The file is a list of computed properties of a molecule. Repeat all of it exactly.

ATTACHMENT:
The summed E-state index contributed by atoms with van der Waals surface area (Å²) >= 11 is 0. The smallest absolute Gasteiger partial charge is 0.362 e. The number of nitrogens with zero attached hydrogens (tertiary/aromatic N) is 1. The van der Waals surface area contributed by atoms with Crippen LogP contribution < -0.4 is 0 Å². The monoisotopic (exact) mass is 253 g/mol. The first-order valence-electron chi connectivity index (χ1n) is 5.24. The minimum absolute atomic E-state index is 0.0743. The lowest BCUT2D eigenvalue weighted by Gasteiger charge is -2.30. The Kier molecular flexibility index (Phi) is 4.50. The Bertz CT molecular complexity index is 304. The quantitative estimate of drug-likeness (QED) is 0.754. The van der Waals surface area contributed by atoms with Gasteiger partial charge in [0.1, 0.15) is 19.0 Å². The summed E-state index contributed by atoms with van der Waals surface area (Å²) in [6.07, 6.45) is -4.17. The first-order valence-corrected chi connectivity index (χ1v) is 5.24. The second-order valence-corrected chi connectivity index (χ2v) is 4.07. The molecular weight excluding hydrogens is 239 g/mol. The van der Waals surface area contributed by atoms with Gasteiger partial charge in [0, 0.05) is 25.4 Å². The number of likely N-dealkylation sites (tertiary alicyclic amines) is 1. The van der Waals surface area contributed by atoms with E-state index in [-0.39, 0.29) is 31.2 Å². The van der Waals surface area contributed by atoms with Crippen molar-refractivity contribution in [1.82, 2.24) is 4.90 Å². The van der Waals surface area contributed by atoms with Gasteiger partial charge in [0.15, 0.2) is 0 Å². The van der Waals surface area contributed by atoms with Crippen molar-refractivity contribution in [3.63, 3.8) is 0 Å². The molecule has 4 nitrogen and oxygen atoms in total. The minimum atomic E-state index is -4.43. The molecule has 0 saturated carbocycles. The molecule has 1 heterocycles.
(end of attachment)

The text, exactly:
The summed E-state index contributed by atoms with van der Waals surface area (Å²) >= 11 is 0. The smallest absolute Gasteiger partial charge is 0.362 e. The number of nitrogens with zero attached hydrogens (tertiary/aromatic N) is 1. The van der Waals surface area contributed by atoms with Crippen LogP contribution < -0.4 is 0 Å². The monoisotopic (exact) mass is 253 g/mol. The first-order valence-electron chi connectivity index (χ1n) is 5.24. The minimum absolute atomic E-state index is 0.0743. The lowest BCUT2D eigenvalue weighted by Gasteiger charge is -2.30. The Kier molecular flexibility index (Phi) is 4.50. The Bertz CT molecular complexity index is 304. The quantitative estimate of drug-likeness (QED) is 0.754. The van der Waals surface area contributed by atoms with Gasteiger partial charge in [0.1, 0.15) is 19.0 Å². The summed E-state index contributed by atoms with van der Waals surface area (Å²) in [6.07, 6.45) is -4.17. The first-order valence-corrected chi connectivity index (χ1v) is 5.24. The second-order valence-corrected chi connectivity index (χ2v) is 4.07. The molecular weight excluding hydrogens is 239 g/mol. The van der Waals surface area contributed by atoms with Gasteiger partial charge in [0, 0.05) is 25.4 Å². The number of likely N-dealkylation sites (tertiary alicyclic amines) is 1. The van der Waals surface area contributed by atoms with E-state index in [-0.39, 0.29) is 31.2 Å². The van der Waals surface area contributed by atoms with Crippen molar-refractivity contribution in [1.82, 2.24) is 4.90 Å². The van der Waals surface area contributed by atoms with Gasteiger partial charge in [0.15, 0.2) is 0 Å². The van der Waals surface area contributed by atoms with Crippen molar-refractivity contribution in [3.63, 3.8) is 0 Å². The molecule has 4 nitrogen and oxygen atoms in total. The minimum atomic E-state index is -4.43. The molecule has 0 saturated carbocycles. The molecule has 1 heterocycles.